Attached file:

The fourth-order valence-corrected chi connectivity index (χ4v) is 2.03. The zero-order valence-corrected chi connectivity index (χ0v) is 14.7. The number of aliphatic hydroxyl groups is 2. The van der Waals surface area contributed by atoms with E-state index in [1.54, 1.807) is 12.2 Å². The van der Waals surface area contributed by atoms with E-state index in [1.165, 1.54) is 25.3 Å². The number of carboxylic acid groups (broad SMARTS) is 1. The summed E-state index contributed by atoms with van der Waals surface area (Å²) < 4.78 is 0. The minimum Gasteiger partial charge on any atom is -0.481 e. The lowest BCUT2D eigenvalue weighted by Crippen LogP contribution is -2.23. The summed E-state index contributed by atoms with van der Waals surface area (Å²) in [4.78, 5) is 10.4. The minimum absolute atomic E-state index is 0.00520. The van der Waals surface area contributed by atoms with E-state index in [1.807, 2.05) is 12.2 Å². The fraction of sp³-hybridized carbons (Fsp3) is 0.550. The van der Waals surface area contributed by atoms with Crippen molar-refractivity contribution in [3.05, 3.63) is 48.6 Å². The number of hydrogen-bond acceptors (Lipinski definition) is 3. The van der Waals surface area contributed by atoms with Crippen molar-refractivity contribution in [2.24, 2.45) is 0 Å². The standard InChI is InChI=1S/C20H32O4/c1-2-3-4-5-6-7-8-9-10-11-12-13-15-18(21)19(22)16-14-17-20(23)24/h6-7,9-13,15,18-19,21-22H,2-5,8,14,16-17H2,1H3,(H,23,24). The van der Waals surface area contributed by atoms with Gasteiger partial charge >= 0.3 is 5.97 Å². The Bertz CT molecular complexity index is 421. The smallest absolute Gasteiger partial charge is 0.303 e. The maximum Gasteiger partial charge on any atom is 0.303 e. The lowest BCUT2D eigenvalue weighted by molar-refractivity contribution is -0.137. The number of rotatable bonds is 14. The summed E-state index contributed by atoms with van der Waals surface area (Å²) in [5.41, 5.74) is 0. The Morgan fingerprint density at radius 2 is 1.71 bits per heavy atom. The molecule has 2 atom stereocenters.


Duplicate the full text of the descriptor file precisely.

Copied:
The fourth-order valence-corrected chi connectivity index (χ4v) is 2.03. The zero-order valence-corrected chi connectivity index (χ0v) is 14.7. The number of aliphatic hydroxyl groups is 2. The van der Waals surface area contributed by atoms with E-state index in [1.54, 1.807) is 12.2 Å². The van der Waals surface area contributed by atoms with E-state index in [1.165, 1.54) is 25.3 Å². The number of carboxylic acid groups (broad SMARTS) is 1. The summed E-state index contributed by atoms with van der Waals surface area (Å²) < 4.78 is 0. The minimum Gasteiger partial charge on any atom is -0.481 e. The lowest BCUT2D eigenvalue weighted by Crippen LogP contribution is -2.23. The summed E-state index contributed by atoms with van der Waals surface area (Å²) in [4.78, 5) is 10.4. The minimum absolute atomic E-state index is 0.00520. The van der Waals surface area contributed by atoms with E-state index in [1.807, 2.05) is 12.2 Å². The fraction of sp³-hybridized carbons (Fsp3) is 0.550. The van der Waals surface area contributed by atoms with Crippen molar-refractivity contribution in [3.05, 3.63) is 48.6 Å². The number of hydrogen-bond acceptors (Lipinski definition) is 3. The van der Waals surface area contributed by atoms with Crippen molar-refractivity contribution in [2.24, 2.45) is 0 Å². The standard InChI is InChI=1S/C20H32O4/c1-2-3-4-5-6-7-8-9-10-11-12-13-15-18(21)19(22)16-14-17-20(23)24/h6-7,9-13,15,18-19,21-22H,2-5,8,14,16-17H2,1H3,(H,23,24). The van der Waals surface area contributed by atoms with Gasteiger partial charge >= 0.3 is 5.97 Å². The Bertz CT molecular complexity index is 421. The smallest absolute Gasteiger partial charge is 0.303 e. The maximum Gasteiger partial charge on any atom is 0.303 e. The lowest BCUT2D eigenvalue weighted by molar-refractivity contribution is -0.137. The number of rotatable bonds is 14. The summed E-state index contributed by atoms with van der Waals surface area (Å²) in [5.41, 5.74) is 0. The Morgan fingerprint density at radius 2 is 1.71 bits per heavy atom. The molecule has 2 atom stereocenters.